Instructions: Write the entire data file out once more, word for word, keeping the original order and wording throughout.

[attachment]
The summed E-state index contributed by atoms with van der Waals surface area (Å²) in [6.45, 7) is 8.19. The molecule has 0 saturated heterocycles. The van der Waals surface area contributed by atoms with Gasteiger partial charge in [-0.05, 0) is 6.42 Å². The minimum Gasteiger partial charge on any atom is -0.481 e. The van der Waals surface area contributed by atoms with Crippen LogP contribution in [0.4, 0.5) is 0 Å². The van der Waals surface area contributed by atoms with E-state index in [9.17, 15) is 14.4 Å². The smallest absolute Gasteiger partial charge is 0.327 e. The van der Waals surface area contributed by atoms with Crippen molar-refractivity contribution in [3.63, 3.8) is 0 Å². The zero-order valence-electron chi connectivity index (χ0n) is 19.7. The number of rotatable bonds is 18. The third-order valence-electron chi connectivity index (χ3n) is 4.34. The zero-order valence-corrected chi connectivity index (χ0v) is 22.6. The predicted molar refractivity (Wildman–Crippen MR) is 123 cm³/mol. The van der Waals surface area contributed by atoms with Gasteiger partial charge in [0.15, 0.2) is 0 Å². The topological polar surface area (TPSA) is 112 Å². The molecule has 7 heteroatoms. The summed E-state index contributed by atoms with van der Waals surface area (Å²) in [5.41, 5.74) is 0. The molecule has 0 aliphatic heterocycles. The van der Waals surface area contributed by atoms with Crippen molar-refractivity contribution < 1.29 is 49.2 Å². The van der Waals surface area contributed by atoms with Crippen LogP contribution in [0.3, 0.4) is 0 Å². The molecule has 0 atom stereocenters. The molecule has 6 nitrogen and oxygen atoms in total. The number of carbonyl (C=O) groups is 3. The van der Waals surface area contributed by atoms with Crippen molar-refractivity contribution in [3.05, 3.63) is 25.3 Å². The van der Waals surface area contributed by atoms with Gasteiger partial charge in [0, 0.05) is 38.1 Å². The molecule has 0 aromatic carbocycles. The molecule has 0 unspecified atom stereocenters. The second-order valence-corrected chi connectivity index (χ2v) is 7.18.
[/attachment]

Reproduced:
The summed E-state index contributed by atoms with van der Waals surface area (Å²) in [6.45, 7) is 8.19. The molecule has 0 saturated heterocycles. The van der Waals surface area contributed by atoms with Gasteiger partial charge in [-0.05, 0) is 6.42 Å². The minimum Gasteiger partial charge on any atom is -0.481 e. The van der Waals surface area contributed by atoms with Crippen LogP contribution in [0.4, 0.5) is 0 Å². The van der Waals surface area contributed by atoms with E-state index in [9.17, 15) is 14.4 Å². The smallest absolute Gasteiger partial charge is 0.327 e. The van der Waals surface area contributed by atoms with Crippen molar-refractivity contribution in [3.63, 3.8) is 0 Å². The zero-order valence-electron chi connectivity index (χ0n) is 19.7. The number of rotatable bonds is 18. The third-order valence-electron chi connectivity index (χ3n) is 4.34. The zero-order valence-corrected chi connectivity index (χ0v) is 22.6. The predicted molar refractivity (Wildman–Crippen MR) is 123 cm³/mol. The van der Waals surface area contributed by atoms with Gasteiger partial charge in [0.15, 0.2) is 0 Å². The topological polar surface area (TPSA) is 112 Å². The molecule has 7 heteroatoms. The summed E-state index contributed by atoms with van der Waals surface area (Å²) in [5.41, 5.74) is 0. The molecule has 0 aliphatic heterocycles. The van der Waals surface area contributed by atoms with Crippen molar-refractivity contribution < 1.29 is 49.2 Å². The van der Waals surface area contributed by atoms with Crippen LogP contribution in [0.3, 0.4) is 0 Å². The molecule has 0 atom stereocenters. The molecule has 6 nitrogen and oxygen atoms in total. The number of carbonyl (C=O) groups is 3. The van der Waals surface area contributed by atoms with Crippen molar-refractivity contribution in [3.05, 3.63) is 25.3 Å². The van der Waals surface area contributed by atoms with Gasteiger partial charge in [0, 0.05) is 38.1 Å². The molecule has 0 aromatic carbocycles. The molecule has 0 unspecified atom stereocenters. The second-order valence-corrected chi connectivity index (χ2v) is 7.18.